Netflix (NASDAQ:NFLX) is making a ton of original content these days. In 2015 alone, the digital video service premiered five new drama series, nine comedies for adults (including two animated shows rated MA, for mature audiences), eight kid shows, two deep-dive documentary series, and two full-length theatrical movies. That's not counting a metric heap of stand-alone documentaries, continuations of other networks' canceled series, or stand-up and holiday specials.
That's a grand total of 24 new Netflix original series. Ignoring the caveats listed above, you'd get something like 65 pieces of original content. Next year, the company is planning to release 26 new original shows -- plus a bunch of specials and full-length movies and with the distinct possibility of announcing and releasing several additional titles before 2016 is over.
There was a time when I made an effort to keep up with all of the Netflix originals. But there were only 10 shows on tap in those days. Doing that now would cut into my work and family time. Next year, I'd have to choose between watching everything Netflix makes or, you know, breathing and sleeping. It's getting crazy out there.
I say that as a movie nut with at least some excuse to spend hours on keeping up with the torrential stream of Netflix productions. You probably have better things to do, and just want to make sure that the next binge-watching session is an enjoyable one. So let me mark a couple of potential land mines for you, making them easier to avoid.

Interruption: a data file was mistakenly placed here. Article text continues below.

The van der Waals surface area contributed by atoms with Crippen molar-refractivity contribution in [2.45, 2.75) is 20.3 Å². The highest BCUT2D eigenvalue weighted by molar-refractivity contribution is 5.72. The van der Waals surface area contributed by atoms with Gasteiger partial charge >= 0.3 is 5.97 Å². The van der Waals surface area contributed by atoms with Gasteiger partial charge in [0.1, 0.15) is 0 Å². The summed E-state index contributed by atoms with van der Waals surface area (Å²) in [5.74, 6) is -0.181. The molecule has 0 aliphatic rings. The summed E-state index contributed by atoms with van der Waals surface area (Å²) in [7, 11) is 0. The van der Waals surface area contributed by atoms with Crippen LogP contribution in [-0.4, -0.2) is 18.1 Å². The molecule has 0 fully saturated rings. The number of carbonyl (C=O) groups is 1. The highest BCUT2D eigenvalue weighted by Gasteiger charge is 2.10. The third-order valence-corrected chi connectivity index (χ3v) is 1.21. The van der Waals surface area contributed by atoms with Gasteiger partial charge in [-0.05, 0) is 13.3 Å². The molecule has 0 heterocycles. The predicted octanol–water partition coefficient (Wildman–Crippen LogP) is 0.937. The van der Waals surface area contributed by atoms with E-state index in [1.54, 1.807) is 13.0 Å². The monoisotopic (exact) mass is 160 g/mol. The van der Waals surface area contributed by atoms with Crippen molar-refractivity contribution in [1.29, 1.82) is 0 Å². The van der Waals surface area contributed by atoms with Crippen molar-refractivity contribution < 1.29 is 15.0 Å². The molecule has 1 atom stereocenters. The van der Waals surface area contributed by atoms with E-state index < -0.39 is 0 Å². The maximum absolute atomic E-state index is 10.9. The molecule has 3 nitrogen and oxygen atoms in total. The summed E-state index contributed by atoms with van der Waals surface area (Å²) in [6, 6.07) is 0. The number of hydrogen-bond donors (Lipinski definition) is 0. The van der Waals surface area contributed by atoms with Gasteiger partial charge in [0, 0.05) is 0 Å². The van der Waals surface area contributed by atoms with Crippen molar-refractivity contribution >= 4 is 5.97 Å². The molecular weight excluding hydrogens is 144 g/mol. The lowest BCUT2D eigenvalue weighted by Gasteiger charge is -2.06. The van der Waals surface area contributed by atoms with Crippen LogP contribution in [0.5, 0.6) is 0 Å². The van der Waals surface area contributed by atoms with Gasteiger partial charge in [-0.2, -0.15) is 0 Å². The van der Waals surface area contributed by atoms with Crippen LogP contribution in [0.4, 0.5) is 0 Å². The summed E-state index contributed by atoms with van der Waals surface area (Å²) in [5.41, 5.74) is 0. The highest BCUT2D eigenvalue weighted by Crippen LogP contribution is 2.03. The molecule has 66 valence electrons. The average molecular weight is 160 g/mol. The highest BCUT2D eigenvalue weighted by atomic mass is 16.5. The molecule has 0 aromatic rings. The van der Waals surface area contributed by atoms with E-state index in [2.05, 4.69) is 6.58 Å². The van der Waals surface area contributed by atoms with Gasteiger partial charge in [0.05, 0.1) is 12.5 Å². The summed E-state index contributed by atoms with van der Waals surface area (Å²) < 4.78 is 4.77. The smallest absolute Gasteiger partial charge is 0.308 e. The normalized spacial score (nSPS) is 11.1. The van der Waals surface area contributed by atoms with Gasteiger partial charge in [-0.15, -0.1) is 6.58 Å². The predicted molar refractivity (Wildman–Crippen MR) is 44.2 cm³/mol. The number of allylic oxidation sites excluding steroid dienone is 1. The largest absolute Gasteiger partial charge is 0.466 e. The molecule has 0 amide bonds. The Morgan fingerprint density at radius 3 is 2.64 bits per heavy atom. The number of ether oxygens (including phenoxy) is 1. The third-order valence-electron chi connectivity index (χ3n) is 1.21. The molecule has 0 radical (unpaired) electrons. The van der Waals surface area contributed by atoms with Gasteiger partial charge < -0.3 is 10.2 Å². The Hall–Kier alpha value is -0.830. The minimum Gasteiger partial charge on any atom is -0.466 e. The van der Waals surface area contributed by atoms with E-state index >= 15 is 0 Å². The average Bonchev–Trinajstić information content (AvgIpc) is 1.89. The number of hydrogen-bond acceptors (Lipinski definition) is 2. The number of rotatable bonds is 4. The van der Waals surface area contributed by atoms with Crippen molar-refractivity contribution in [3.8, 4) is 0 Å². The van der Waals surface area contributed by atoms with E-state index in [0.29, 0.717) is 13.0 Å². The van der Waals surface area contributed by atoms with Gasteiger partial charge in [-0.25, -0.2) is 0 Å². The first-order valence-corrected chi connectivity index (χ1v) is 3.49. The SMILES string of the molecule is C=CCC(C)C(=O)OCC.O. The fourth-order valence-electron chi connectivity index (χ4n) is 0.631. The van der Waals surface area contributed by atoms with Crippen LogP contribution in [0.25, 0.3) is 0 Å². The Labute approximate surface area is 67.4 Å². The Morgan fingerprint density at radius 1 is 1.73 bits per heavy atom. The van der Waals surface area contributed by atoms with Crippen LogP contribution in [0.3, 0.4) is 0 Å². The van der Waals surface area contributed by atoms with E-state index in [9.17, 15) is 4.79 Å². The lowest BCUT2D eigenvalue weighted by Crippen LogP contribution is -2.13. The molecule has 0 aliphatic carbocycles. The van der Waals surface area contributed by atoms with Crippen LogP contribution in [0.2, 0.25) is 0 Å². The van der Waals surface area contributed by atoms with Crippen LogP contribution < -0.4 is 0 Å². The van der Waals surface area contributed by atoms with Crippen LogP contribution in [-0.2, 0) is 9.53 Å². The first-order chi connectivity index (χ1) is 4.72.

The failed experiment
I can't blame you if you've never heard of Between. Produced by a triumvirate of small-scale Canadian studios and starring mostly newcomers, by necessity, Between explores conspiracy theories in the context of a disease killing everyone in a small Canadian town called Pretty Lake as soon as they turn 21 years old.
This sounded like potentially meaty fare, and I wanted to like it. But Between turned out to suffer from ham-fisted plotting, flat and unbelievable characters, and moments of face-palm dialogue. Netflix users gave it an average grade of two stars out of five, and critics generally hated it, too.
Moreover, Netflix didn't let me gobble the six episodes of season one down in a single sitting, instead opting for a week-by-week release schedule alongside the Canadian broadcast itinerary. That's not a problem anymore, of course, but I found that stilted presentation hard to swallow. You get used to binge-watching pretty quickly, after all.
In short, this is a failed experiment on several levels. Here's how the Rotten Tomatoes ratings site sums it up: "A poorly acted regurgitation of post-apocalyptic cliches, Between falls short of Netflix's other high quality offerings."
Netflix has signed up for a second season, but I can't say I'm looking forward to it. If you're looking for a quick hit of sci-fi conspiracy fare, you'd have a better time with another Canadian miniseries called Ascension. For a much sharper execution of crazy plot twists, there's British alternative Black Mirror.
Running out of steam